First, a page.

Intuition, growth, earthiness, inner strength, passion, justice, wisdom, art are all words that describe what emerges from Keating’s poetry. What a great way to learn through reading poetry! The poet has not spared any detail about the life of Hildegard neither has she left out information about her sources. This fascinating book contains an Epilogue, a Chronology, a Glossary, Notes and a Bibliography. In the final notes Keating says: ‘A Poetic Journey seeks a middle ground between an accurate scholarly presentation of Hildegard and a personal interpretation of her story.’

I believe the writer has achieved her purpose offering us  the opportunity to get to know a mediaeval feminist of extraordinary creativity. Colleen Keating has created a masterpiece. 

Women’s Ink! Magazine   www.womenwritersnsw.org    March 2020 p19

Hildegard of Bingen in the Christmas edition of Good Oil Journal

‘Search out the house of your heart. Hope lies within,’ writes Colleen Keating. 

It is 1178, the year before Hildegard of Bingen dies. The Bishop has silenced the music in their Abbey as punishment and some of the Sisters are feeling discouraged; however, Hildegard still crossed the Rhine to visit her second convent every week and encouraged her Sisters in their work and prayer.By Colleen Keating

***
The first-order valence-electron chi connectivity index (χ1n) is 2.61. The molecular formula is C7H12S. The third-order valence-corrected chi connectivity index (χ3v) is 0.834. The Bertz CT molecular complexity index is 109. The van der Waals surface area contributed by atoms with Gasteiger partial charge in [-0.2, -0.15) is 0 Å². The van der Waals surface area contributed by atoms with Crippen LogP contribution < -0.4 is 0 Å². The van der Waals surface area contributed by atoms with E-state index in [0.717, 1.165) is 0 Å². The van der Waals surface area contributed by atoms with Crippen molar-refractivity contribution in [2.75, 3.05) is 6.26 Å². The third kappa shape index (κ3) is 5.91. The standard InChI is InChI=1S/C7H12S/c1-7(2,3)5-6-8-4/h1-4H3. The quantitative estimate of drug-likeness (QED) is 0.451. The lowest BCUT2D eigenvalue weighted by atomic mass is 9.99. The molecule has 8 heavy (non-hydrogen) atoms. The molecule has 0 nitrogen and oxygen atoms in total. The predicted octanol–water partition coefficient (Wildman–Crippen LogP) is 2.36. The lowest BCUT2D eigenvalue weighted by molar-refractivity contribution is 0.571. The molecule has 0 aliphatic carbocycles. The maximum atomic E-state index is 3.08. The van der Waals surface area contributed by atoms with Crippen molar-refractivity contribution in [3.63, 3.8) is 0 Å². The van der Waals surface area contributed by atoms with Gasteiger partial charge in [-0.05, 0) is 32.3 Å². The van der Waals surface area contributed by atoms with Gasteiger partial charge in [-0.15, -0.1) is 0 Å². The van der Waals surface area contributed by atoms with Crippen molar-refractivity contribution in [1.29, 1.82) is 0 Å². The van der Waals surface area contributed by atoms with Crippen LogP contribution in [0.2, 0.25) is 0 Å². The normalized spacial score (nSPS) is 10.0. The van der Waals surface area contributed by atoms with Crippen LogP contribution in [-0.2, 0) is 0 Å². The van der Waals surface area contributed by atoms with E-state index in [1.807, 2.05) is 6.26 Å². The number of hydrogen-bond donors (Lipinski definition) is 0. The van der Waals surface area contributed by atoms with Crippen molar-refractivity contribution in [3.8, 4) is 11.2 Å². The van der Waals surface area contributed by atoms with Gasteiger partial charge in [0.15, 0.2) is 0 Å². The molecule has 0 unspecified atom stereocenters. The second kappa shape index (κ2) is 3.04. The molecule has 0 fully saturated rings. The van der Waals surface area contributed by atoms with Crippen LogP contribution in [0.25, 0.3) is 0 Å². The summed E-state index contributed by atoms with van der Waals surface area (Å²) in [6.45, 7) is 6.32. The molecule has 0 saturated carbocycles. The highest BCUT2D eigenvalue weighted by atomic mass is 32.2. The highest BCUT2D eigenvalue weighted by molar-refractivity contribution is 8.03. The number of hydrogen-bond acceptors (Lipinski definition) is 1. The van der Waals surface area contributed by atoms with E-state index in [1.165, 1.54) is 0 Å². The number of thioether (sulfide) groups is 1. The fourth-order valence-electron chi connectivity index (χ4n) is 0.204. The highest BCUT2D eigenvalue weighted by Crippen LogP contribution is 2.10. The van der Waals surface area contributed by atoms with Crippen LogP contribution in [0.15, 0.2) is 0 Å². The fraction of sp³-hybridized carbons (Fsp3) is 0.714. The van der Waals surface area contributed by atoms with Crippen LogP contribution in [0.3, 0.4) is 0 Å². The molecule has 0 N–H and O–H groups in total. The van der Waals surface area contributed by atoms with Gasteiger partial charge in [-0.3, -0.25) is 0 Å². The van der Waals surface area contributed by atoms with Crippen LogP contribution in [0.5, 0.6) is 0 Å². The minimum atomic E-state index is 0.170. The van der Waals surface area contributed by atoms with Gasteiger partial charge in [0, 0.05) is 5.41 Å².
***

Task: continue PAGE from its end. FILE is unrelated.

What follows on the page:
Struggle in Exile

Advent
casts deep sorrow.
It is cold, dark, silent.
Hildegard hears mumblings.
She reassures her Sisters
with her presence at Rupertsberg,
her visits to Eibingen.The darkest nights of the year
anticipate the fledgling Christ Light.
In the Chapel candlelight
resolve flickers in her eyes.
Listen, listen, listen.

My Sisters this is our time to listen.
As we pray the words,
listen to their song in your hearts,
she continues,
The Bishop cannot forbid us to listen.                
Silencing the outer sound
does not silence us.
Search out the house of your heart.
Hope lies within.

She points to the fallowed gardens
blanketed by white-sleeted hay.
Contemplate its promise.
As silence in absence of bird-song
reminds us, music will return.

While the interdict diminishes them,
meal time together brings nourishment:
hot spelt bread, garden broths, teas
and from their harvest of stored foods,
bottled quince, the warmth of
herbs and hot berry wines.
They listen to the Nativity story.
Conversation swirls over the tables.

When the postulants, last season,
singing joyfully, picked purple sloes
and red hawthorn berries in the woods,
to brew and bottle,
little did they know the comfort,